US election 2016: Your daily dig from campaign trail
With just 25 days to go until Americans go to the polls, here's your daily election dig, including Donald Trump's angry response to "vicious" groping allegations and First Lady Michelle Obama's impassioned plea to voters.
Donald Trump and Michelle Obama have both taken to the stage to offer voters two different visions of America. Trump hit back against "vicious" groping allegations which he deemed "pure fiction" made by "horrible liars". He launched a scathing attack on mainstream media, saying he faces the "single greatest pile on in history" because he represents an "existential threat" to the political establishment. "This is a struggle for the survival of our nation," he said. He also threatened to sue the New York Times, which published two of the accusations. The newspaper said it would welcome the opportunity to make its case in court. Read the full transcript here.
Meanwhile, First Lady Michelle Obama condemned Mr Trump's "disgraceful" and "shocking and demeaning" remarks about women. "This wasn't just locker room banter, this was a powerful individual speaking freely and openly about sexually predatory behaviour," she said, adding the 2005 video had "shaken her to her core". "Leaders should meet a basic standard of human decency," she said. "We need someone who truly cares about us and our children, someone with strength and compassion to lead this country forward." Read the full transcript here.
Elsewhere, US Democratic candidate Hillary Clinton said she cannot recall key details about using a private email server while secretary of state, documents provided by her lawyer show. Conservative legal group Judicial Watch asked her for sworn responses to 25 written questions - at least 21 responses used variations of "does not recall".
Returning to the latest allegations against Donald Trump, the BBC's Katty Kay says they have prompted an important, long overdue, national conversation about the wider abuse of women - "something too many women have experienced in painful silence, and men for the most part are unaware". You can read her piece which tries to shine a light on the dark secret of sexual assault here.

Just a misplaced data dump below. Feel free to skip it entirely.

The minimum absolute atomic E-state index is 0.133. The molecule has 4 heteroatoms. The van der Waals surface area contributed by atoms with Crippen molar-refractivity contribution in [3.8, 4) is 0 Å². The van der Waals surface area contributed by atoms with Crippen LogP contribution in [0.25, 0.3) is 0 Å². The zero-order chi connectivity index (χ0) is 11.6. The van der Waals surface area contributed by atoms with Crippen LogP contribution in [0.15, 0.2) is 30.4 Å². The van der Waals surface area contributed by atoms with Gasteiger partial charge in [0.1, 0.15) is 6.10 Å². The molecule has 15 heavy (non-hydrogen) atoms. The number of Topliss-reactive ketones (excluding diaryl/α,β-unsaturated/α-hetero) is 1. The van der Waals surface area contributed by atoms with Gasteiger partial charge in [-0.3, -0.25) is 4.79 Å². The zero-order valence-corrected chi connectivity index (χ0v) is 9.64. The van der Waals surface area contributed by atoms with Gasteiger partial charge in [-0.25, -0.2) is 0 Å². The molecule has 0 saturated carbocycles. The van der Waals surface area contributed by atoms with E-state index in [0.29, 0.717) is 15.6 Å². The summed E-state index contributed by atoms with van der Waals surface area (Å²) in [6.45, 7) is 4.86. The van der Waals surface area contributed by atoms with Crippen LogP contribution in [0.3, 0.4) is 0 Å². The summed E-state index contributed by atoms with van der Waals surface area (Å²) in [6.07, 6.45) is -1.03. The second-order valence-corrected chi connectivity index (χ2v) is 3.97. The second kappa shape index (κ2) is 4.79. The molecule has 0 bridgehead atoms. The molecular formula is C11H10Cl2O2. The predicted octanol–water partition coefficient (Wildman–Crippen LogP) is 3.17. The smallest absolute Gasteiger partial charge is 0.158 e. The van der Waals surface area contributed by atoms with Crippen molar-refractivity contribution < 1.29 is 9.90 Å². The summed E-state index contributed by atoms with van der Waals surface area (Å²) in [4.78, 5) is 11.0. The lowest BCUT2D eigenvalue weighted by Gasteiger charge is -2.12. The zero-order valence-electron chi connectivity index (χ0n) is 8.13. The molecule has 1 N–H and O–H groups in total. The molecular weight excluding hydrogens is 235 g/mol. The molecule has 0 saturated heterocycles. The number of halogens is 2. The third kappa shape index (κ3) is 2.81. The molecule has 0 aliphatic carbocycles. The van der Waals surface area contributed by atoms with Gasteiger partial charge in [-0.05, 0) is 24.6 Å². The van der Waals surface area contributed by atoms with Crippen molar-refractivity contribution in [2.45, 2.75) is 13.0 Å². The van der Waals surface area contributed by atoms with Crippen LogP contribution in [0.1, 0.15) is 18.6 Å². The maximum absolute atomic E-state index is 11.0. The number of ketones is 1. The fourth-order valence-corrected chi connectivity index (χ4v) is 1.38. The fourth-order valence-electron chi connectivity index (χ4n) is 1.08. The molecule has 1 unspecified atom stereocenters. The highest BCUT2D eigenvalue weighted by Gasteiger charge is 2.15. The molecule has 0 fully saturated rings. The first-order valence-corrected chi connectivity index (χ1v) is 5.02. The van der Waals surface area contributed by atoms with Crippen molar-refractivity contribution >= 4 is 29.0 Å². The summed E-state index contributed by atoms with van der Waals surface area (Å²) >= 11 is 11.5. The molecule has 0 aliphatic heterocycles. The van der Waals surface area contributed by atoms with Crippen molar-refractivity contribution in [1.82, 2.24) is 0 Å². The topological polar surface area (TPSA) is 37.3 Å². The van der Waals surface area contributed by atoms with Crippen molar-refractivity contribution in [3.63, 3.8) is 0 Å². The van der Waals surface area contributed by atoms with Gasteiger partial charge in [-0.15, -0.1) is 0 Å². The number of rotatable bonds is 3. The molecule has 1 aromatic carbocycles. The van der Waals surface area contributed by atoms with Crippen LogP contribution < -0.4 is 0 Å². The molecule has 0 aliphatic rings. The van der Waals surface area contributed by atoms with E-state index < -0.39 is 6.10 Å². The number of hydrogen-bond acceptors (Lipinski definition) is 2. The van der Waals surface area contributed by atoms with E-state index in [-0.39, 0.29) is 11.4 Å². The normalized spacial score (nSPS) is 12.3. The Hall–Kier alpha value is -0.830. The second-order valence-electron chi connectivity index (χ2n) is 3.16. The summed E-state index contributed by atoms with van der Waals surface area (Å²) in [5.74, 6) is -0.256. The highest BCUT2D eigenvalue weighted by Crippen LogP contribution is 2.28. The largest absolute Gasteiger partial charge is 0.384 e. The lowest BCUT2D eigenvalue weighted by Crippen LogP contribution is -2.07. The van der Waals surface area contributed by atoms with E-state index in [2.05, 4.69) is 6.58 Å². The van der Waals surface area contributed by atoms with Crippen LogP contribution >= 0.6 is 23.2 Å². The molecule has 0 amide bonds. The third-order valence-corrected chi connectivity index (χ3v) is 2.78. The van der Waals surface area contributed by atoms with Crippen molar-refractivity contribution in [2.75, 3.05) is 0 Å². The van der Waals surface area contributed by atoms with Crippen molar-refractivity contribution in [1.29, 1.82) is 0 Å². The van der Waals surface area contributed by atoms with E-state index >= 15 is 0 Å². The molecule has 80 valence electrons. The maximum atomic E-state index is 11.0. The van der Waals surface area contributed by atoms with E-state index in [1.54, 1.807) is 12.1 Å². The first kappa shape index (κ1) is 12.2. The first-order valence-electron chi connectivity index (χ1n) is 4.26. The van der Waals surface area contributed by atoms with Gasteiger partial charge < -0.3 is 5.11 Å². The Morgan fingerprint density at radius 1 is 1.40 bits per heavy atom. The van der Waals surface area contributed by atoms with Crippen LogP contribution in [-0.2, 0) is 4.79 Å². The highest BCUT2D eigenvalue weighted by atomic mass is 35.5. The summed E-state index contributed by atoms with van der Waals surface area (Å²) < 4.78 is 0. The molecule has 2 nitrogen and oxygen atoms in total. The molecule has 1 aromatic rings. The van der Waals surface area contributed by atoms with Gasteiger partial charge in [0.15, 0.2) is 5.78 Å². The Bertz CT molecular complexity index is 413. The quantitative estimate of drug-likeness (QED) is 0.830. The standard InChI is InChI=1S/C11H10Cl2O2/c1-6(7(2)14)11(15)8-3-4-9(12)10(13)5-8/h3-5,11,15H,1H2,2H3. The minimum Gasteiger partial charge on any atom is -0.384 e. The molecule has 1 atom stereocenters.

Meanwhile, a left-leaning north Londoner describes what it's like to become one of Texas's most prominent Trump supporters, after a case of mistaken identity.
And in the weird world of social media, people have been imagining what the map of America would look like under different "if only" voting scenarios. What if only goats were allowed to vote? Or dogs? Or Simpson fans? BBC trending reports.
The fad comes a day after calls for women to be denied their right to vote have been trending after research by FiveThirtyEight suggested Donald Trump would win if only men could cast ballots next month. The Republican nominee's supporters were accused of tweeting #repealthe19th - a reference to the US constitutional amendment granting women's suffrage less than 100 years ago.
The number of times Donald Trump brought up the media in his Florida speech. "The New York Times and other media outlets as part of a concerted, coordinated and vicious attack," was one. "These attacks are orchestrated by the Clintons and their media allies," was another. Read the full transcript here.
Picture of the day
Donald Trump is set to hold two rallies in North Carolina, while his running mate, Mike Pence, will campaign in Florida and attend a Lincoln Day dinner in Miami.
Hillary Clinton will be in Seattle, Washington, while her husband, Bill, attends two early voting events in Delaware and Ohio. To make it a full family affair, Chelsea Clinton is campaigning in Pennsylvania.
The Democratic vice-presidential nominee, Tim Kaine, is due to attend a fundraiser in Dallas and campaign in Kansas City, Missouri.